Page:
Saturday, April 10, 2010

Terrible Lizard, by Deborah Cadbury (book review)

I had mentioned that I was reading Terrible Lizard, but hadn't posted much about what I learned or whether it was a good book.

Yes, it is an excellent book. In fact, I would say that if you want to understand where Charlotte Mason and her PNEU cohorts were coming from in their views of the natural world, this is essential reading. It covers the whole digging-up-dinosaurs-in-Britain story from Mary Anning's discoveries around 1810 to the huge shift in thinking fifty years later. It connects geology and anatomy...and, more exactly, geologists and anatomists...with the race to identify, name, and take credit for the new/old creatures. The story starts with a poverty-stricken girl digging up bones, and an aspiring geologist puzzling over a tooth that just had to belong to an herbivore but didn't fit any known category of creature. It peaks with an 1850's dinner party inside a model Iguanodon. It ends with people looking towards the established heads of science, those who had always come up with Biblically-acceptable answers, to respond to Darwin and Huxley...and those same sources of knowledge and faith finally throwing up their hands.

Actually Darwin and Huxley play only a small part in this story--they were the rebels who took over from the previous generation of geologists. Geology was a sort of gentleman's science in the first half of the nineteenth century; if you wanted to be taken seriously, you had to be a member of the Geological Society. The pre-Darwin British geologists were careful to present their findings in a God-inspired, Biblical context; some of them, like William Buckland, held high positions in the Church of England; few of them agreed with "evolution," but they were finding themselves believing less and less in a literal six days of creation, in a worldwide deluge, and in a world that was only a few thousand years old. The stories they read in the rocks and the bones seemed to show without any question that the large creatures must have existed in a time before man--perhaps in a whole other time that God had also created.

And then the evolutionists came along and took even that away.

"When he met Darwin in December 1859, [Richard]Owen praised him for his original ideas on the formation of species. Owen did not accept that Man was a transmuted ape, but in the Origin Darwin had only hinted at Man's relationship with apes. He was eager to build bridges with the famous anatomist, and it is possible that Owen may have imagined that there was some common ground between them: each step in Darwin's evolution could still be planned by God."--Cadbury, page 307

But it didn't work out that way.

"[In 1860, Thomas Huxley] discussed Man's relationship to the apes, highlighting similarities. Owen was furious; had always sought to show that Man was zoologically distinct from the animals. Those seeking to reconcile the findings of science with their belief in the Bible faced a terrible dilemma. How could the 'monkey theory' fit with Creation in Genesis? Owen was the obvious scientific leader who could surely be relied upon to expose the flaws in Darwin's thinking....[but] Owen could no longer shelter behind the ambiguous language he had used for so long....Even though Owen was not a Creationist the sides became polarised, with Darwin and his supporters, 'the Devil's Disciples' Huxley and Hooker, standing in opposition to Owen, who was trying to uphold traditional values....One by one, Owen's cherished notions on the dinosaurs were seen to fall apart."--Cadbury, pages 307-317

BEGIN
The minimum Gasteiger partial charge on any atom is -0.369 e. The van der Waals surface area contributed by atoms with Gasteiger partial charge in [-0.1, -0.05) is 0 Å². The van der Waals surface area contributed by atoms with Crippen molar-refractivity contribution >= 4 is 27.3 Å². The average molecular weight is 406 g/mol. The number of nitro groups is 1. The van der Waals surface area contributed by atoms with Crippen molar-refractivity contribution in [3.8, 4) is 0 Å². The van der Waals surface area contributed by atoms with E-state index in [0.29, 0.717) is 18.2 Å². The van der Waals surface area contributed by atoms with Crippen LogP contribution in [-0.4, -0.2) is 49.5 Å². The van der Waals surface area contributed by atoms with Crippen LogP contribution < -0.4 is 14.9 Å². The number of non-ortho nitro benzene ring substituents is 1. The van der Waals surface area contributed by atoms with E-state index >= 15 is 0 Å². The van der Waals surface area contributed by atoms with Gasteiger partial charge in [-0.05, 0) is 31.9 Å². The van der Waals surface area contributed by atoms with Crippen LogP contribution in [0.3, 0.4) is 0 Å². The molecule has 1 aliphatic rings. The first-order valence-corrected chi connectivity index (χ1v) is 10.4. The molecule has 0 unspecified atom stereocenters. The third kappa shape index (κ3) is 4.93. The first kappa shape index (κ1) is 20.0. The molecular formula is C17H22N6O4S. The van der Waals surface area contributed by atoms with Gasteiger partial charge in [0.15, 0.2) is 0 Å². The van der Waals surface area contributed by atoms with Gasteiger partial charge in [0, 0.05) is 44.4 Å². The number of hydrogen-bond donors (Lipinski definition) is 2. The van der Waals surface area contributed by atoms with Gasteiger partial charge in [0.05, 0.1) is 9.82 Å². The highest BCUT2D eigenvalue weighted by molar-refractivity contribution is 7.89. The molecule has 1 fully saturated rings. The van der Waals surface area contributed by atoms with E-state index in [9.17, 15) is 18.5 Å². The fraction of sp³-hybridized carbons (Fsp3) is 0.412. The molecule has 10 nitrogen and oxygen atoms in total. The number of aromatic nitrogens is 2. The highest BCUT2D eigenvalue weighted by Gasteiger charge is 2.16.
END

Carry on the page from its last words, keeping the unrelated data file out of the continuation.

There are other fascinating people in this story--Gideon Mantell, the doctor and geologist who puzzled over the herbivore's tooth; Charles Lyell, who had a strong influence in moving scientific beliefs away from having to agree with the Bible; Georges Cuvier. And Mary Anning, who never got enough credit or enough compensation.

But for me the most interesting aspect of the book--aside from the actual dinosaur discoveries--was the clear presentation of how Creationist Christianity was suddenly left in the lurch. I don't have good answers for that even now. I don't know if I could have handled this book twenty years ago, or if I would have wanted to read anything at all where the "good guys" didn't believe that it all happened exactly as the Bible said. Today Christians who don't want to "leave their brains at the door" are being offered Creationist research to consider that was not available then. I'd like to believe all the young-earth-creationist material, because the fact that God made us in his image--really made us--is as central to our beliefs as it was to Buckland and Owen. However, I did not grow up with the idea that men and dinosaurs co-existed, so I have as hard a time trying to fit that all together as they did their piles of bones. I'm trying to keep an open mind on both sides.

Anyway--a very good read, very worthwhile especially for high school students. There are only two places I could see that you might want to have them skip over--an early adventure of Owen's involving body parts, and some other graphic material on page 270.


Sebastian said...

Nice review. I read Saving Darwin recently, hoping that it would provide some reconciliation between evolution and being a Christian. Left me feeling like it hadn't really answered the questions that it had proposed to. But it did provide a historical overview of the rise of and adoption of evolution as well as the challenges to it in the US from the church. That was interesting reading.

Mama Squirrel said...

Sounds like it would be a good complement to the British end of the story.